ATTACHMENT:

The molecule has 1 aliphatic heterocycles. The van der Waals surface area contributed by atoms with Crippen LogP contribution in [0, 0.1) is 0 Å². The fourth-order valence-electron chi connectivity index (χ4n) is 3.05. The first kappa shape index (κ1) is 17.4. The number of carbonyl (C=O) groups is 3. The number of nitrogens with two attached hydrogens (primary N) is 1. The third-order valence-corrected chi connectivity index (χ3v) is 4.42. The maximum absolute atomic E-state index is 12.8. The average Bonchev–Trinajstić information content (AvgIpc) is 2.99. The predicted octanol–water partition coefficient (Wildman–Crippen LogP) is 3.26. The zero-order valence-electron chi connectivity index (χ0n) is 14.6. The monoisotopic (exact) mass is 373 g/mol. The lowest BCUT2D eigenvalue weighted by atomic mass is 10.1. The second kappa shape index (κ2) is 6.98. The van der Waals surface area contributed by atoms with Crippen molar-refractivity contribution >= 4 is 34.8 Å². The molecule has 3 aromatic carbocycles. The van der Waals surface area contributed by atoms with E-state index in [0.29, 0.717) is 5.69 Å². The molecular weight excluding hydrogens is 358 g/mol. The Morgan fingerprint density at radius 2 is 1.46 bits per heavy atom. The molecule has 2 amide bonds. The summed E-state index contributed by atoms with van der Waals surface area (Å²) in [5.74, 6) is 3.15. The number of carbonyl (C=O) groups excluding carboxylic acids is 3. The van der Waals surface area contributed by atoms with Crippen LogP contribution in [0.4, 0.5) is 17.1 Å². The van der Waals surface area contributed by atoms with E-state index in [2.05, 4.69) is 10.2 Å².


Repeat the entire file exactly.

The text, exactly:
The molecule has 1 aliphatic heterocycles. The van der Waals surface area contributed by atoms with Crippen LogP contribution in [0, 0.1) is 0 Å². The fourth-order valence-electron chi connectivity index (χ4n) is 3.05. The first kappa shape index (κ1) is 17.4. The number of carbonyl (C=O) groups is 3. The number of nitrogens with two attached hydrogens (primary N) is 1. The third-order valence-corrected chi connectivity index (χ3v) is 4.42. The maximum absolute atomic E-state index is 12.8. The average Bonchev–Trinajstić information content (AvgIpc) is 2.99. The predicted octanol–water partition coefficient (Wildman–Crippen LogP) is 3.26. The zero-order valence-electron chi connectivity index (χ0n) is 14.6. The monoisotopic (exact) mass is 373 g/mol. The lowest BCUT2D eigenvalue weighted by atomic mass is 10.1. The second kappa shape index (κ2) is 6.98. The van der Waals surface area contributed by atoms with Crippen molar-refractivity contribution >= 4 is 34.8 Å². The molecule has 3 aromatic carbocycles. The van der Waals surface area contributed by atoms with E-state index in [0.29, 0.717) is 5.69 Å². The molecular weight excluding hydrogens is 358 g/mol. The Morgan fingerprint density at radius 2 is 1.46 bits per heavy atom. The molecule has 2 amide bonds. The summed E-state index contributed by atoms with van der Waals surface area (Å²) in [5.74, 6) is 3.15. The number of carbonyl (C=O) groups excluding carboxylic acids is 3. The van der Waals surface area contributed by atoms with Crippen LogP contribution in [0.4, 0.5) is 17.1 Å². The van der Waals surface area contributed by atoms with E-state index in [2.05, 4.69) is 10.2 Å².